The measure has been in effect since July 1st but has not really been the subject of intense communication. Apart from an article in Ouest-France published ten days ago, the SVA Jean Rozé did not dwell on its decision. It is, however, more than symbolic. Since July 1, the two slaughterhouses of the Intermarché group have stopped slaughtering without prior stunning of the animals. More clearly, the SVA no longer performs the ritual slaughter required by the Muslim (halal) and Jewish (kosher) religions. In France, the stunning of animals is mandatory before slaughter. Except in the case of religious rites “in order to guarantee the free exercise of religious practices”, specifies the Ministry of Agriculture and Food Sovereignty.
Based in Vitré (Ille-et -Vilaine) and Trémorel (Côtes d’Armor), the two slaughterhouses of the Vitreous Slaughtering Company (SVA) wish to support “societal awareness raising”. The Mousquetaires group relies on a simple observation: “Society’s general expectations regarding animal welfare have evolved significantly over the past few years. And slaughterhouses want to adapt, even if it means depriving themselves of a market.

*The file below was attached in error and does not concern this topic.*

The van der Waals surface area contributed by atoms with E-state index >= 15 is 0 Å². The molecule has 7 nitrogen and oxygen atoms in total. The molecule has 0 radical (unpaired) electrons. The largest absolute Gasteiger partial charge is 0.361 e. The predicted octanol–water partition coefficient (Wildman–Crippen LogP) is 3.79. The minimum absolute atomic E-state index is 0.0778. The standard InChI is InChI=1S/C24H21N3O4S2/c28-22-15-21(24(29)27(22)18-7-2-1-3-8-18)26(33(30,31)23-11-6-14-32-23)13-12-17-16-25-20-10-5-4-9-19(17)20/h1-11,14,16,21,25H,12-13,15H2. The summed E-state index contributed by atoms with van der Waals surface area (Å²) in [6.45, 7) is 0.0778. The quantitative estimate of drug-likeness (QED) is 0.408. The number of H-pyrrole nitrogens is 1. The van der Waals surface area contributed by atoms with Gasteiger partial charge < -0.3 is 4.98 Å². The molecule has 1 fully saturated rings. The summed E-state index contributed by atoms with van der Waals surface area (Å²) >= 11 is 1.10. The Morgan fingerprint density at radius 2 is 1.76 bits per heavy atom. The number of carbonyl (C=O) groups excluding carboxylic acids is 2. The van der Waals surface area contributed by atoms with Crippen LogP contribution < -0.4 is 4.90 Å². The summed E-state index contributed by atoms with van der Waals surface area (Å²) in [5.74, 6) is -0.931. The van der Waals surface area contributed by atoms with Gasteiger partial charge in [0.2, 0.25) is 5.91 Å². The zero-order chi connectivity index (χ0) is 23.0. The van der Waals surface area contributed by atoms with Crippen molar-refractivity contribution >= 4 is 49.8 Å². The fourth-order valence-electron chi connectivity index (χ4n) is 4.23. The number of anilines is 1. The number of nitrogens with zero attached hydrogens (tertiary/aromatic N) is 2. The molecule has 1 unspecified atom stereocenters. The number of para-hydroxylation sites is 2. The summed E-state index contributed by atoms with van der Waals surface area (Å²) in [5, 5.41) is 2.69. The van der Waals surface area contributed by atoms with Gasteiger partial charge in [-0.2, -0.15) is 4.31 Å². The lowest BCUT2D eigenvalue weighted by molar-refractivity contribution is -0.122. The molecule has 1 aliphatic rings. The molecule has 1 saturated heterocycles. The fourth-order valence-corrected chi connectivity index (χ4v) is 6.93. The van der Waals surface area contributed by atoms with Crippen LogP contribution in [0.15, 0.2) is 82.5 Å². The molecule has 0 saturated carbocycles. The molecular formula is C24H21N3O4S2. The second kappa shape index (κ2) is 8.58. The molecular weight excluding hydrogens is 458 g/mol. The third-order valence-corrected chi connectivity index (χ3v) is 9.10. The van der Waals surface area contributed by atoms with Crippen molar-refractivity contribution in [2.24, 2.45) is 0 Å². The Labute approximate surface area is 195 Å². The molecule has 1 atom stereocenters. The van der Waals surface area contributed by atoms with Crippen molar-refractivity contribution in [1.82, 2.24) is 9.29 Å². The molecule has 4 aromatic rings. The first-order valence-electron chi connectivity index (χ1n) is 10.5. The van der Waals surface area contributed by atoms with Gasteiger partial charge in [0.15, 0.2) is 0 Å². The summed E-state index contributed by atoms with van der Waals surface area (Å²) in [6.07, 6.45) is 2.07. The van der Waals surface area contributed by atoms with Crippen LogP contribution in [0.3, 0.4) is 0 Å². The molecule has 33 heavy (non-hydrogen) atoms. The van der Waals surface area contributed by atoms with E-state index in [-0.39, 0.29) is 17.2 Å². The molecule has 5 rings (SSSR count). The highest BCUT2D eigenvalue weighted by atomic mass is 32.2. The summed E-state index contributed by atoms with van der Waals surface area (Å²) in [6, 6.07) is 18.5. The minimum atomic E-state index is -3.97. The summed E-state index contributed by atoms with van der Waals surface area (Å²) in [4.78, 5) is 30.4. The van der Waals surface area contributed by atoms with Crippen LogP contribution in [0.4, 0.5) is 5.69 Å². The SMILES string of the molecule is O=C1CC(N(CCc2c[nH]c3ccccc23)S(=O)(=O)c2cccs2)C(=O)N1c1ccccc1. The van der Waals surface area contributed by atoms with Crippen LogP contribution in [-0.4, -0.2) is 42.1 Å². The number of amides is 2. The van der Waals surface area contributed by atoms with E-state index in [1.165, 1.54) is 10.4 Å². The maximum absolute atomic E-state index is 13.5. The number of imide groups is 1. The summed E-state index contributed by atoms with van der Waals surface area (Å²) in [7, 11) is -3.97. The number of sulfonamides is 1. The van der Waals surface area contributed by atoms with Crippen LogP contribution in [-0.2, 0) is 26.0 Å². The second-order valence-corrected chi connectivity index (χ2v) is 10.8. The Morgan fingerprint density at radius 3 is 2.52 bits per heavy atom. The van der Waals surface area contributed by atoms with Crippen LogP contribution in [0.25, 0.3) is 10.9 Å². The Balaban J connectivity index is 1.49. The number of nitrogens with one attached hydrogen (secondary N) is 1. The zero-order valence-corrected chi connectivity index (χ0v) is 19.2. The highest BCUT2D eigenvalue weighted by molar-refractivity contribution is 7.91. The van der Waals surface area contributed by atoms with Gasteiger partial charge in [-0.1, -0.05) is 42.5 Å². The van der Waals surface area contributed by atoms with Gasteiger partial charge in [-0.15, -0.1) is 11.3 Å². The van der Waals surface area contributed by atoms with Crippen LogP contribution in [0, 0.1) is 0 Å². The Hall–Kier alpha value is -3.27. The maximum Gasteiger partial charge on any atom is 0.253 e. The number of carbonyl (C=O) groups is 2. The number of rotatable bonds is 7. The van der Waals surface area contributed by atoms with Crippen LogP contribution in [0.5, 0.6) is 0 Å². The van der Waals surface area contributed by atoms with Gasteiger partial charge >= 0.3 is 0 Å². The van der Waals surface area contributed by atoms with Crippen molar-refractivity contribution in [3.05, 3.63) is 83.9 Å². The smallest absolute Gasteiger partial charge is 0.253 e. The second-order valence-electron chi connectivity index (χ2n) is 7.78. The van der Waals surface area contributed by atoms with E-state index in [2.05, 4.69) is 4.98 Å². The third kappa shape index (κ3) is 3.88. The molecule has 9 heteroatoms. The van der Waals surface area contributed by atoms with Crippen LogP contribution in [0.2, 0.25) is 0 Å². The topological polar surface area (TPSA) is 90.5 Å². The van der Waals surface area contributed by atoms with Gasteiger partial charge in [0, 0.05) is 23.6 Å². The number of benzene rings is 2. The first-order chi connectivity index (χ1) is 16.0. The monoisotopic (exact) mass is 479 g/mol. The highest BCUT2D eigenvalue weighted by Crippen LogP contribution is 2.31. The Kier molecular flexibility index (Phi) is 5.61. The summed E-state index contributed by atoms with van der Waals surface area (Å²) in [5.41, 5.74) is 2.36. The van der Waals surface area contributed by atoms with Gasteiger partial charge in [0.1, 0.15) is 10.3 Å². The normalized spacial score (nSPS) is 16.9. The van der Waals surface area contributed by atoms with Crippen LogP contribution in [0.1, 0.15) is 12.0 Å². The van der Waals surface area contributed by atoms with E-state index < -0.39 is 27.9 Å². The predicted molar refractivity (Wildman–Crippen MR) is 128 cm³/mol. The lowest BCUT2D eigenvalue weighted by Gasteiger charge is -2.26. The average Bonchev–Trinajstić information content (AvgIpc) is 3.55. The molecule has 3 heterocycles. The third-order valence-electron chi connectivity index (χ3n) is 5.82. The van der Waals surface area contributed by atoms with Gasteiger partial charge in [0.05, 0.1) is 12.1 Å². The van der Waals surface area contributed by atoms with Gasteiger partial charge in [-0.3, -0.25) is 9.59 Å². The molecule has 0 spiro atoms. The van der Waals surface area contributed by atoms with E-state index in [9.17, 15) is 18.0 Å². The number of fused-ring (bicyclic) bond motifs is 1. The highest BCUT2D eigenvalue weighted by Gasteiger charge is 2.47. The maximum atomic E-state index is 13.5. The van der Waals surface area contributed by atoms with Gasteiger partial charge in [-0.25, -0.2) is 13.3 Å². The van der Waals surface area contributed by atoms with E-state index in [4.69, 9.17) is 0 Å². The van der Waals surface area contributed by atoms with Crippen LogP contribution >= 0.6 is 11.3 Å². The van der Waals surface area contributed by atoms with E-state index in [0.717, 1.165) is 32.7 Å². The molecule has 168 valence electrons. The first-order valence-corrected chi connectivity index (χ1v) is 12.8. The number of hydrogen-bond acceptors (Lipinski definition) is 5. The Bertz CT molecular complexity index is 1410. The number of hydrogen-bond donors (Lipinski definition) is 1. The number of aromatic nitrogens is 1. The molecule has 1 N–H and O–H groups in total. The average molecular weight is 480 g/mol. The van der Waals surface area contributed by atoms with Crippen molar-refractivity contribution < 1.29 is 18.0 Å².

About 15% of cattle slaughter
Contacted, the SVA explains that “out of 300,000 cattle slaughtered per year, ritual slaughter concerned 15% of the animals”. And specifies that “this shutdown will have no significant consequences on the work processes”. Founded in 1955 in Vitré, the SVA markets each year more than 250,000 oxen, nearly 100,000 calves and nearly 300,000 lambs according to its site.